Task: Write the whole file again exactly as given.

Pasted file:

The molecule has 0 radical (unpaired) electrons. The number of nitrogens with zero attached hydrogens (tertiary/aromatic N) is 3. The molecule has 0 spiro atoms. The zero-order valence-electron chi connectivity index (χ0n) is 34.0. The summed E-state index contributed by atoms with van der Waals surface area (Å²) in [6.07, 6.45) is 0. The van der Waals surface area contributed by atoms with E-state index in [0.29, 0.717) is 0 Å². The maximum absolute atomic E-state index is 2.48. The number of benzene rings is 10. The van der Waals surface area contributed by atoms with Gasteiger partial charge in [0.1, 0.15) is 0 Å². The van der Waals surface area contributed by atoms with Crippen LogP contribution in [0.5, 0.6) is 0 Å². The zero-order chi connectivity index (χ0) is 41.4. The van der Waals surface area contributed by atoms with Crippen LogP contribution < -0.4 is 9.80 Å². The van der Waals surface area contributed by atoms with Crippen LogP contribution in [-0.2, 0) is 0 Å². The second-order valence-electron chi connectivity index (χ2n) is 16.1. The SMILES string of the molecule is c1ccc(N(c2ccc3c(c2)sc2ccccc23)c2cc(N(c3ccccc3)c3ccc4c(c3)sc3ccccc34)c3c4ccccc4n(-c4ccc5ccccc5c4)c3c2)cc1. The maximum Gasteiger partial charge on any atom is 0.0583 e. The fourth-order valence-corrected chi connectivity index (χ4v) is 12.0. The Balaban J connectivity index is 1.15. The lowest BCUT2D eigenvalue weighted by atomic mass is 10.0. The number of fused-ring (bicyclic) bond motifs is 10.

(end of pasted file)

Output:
The molecule has 0 radical (unpaired) electrons. The number of nitrogens with zero attached hydrogens (tertiary/aromatic N) is 3. The molecule has 0 spiro atoms. The zero-order valence-electron chi connectivity index (χ0n) is 34.0. The summed E-state index contributed by atoms with van der Waals surface area (Å²) in [6.07, 6.45) is 0. The van der Waals surface area contributed by atoms with E-state index in [0.29, 0.717) is 0 Å². The maximum absolute atomic E-state index is 2.48. The number of benzene rings is 10. The van der Waals surface area contributed by atoms with Gasteiger partial charge in [0.1, 0.15) is 0 Å². The van der Waals surface area contributed by atoms with Crippen LogP contribution in [0.5, 0.6) is 0 Å². The zero-order chi connectivity index (χ0) is 41.4. The van der Waals surface area contributed by atoms with Crippen LogP contribution < -0.4 is 9.80 Å². The van der Waals surface area contributed by atoms with Crippen LogP contribution in [-0.2, 0) is 0 Å². The second-order valence-electron chi connectivity index (χ2n) is 16.1. The SMILES string of the molecule is c1ccc(N(c2ccc3c(c2)sc2ccccc23)c2cc(N(c3ccccc3)c3ccc4c(c3)sc3ccccc34)c3c4ccccc4n(-c4ccc5ccccc5c4)c3c2)cc1. The maximum Gasteiger partial charge on any atom is 0.0583 e. The fourth-order valence-corrected chi connectivity index (χ4v) is 12.0. The Balaban J connectivity index is 1.15. The lowest BCUT2D eigenvalue weighted by atomic mass is 10.0. The number of fused-ring (bicyclic) bond motifs is 10.